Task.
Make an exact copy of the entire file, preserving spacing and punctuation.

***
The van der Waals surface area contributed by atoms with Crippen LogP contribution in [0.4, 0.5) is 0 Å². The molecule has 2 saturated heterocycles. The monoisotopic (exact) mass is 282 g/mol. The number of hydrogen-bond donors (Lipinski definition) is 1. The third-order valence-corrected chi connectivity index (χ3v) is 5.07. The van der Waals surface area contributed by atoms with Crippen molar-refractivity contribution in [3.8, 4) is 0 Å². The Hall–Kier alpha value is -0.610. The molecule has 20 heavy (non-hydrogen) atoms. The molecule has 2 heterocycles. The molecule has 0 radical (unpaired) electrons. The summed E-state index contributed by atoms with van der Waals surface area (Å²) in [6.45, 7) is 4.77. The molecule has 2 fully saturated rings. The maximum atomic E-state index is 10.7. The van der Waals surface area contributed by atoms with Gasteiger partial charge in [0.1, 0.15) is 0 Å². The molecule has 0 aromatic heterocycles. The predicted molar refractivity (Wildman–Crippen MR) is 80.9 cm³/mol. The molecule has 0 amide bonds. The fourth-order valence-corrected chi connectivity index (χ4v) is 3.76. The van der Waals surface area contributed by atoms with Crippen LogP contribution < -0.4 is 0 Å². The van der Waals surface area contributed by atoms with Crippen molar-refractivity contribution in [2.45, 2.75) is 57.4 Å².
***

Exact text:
The van der Waals surface area contributed by atoms with Crippen LogP contribution in [0.4, 0.5) is 0 Å². The molecule has 2 saturated heterocycles. The monoisotopic (exact) mass is 282 g/mol. The number of hydrogen-bond donors (Lipinski definition) is 1. The third-order valence-corrected chi connectivity index (χ3v) is 5.07. The van der Waals surface area contributed by atoms with Crippen molar-refractivity contribution in [3.8, 4) is 0 Å². The Hall–Kier alpha value is -0.610. The molecule has 20 heavy (non-hydrogen) atoms. The molecule has 2 heterocycles. The molecule has 0 radical (unpaired) electrons. The summed E-state index contributed by atoms with van der Waals surface area (Å²) in [6.45, 7) is 4.77. The molecule has 2 fully saturated rings. The maximum atomic E-state index is 10.7. The van der Waals surface area contributed by atoms with Gasteiger partial charge in [0.1, 0.15) is 0 Å². The molecule has 0 aromatic heterocycles. The predicted molar refractivity (Wildman–Crippen MR) is 80.9 cm³/mol. The molecule has 0 amide bonds. The fourth-order valence-corrected chi connectivity index (χ4v) is 3.76. The van der Waals surface area contributed by atoms with Crippen LogP contribution < -0.4 is 0 Å². The van der Waals surface area contributed by atoms with Crippen molar-refractivity contribution in [2.45, 2.75) is 57.4 Å².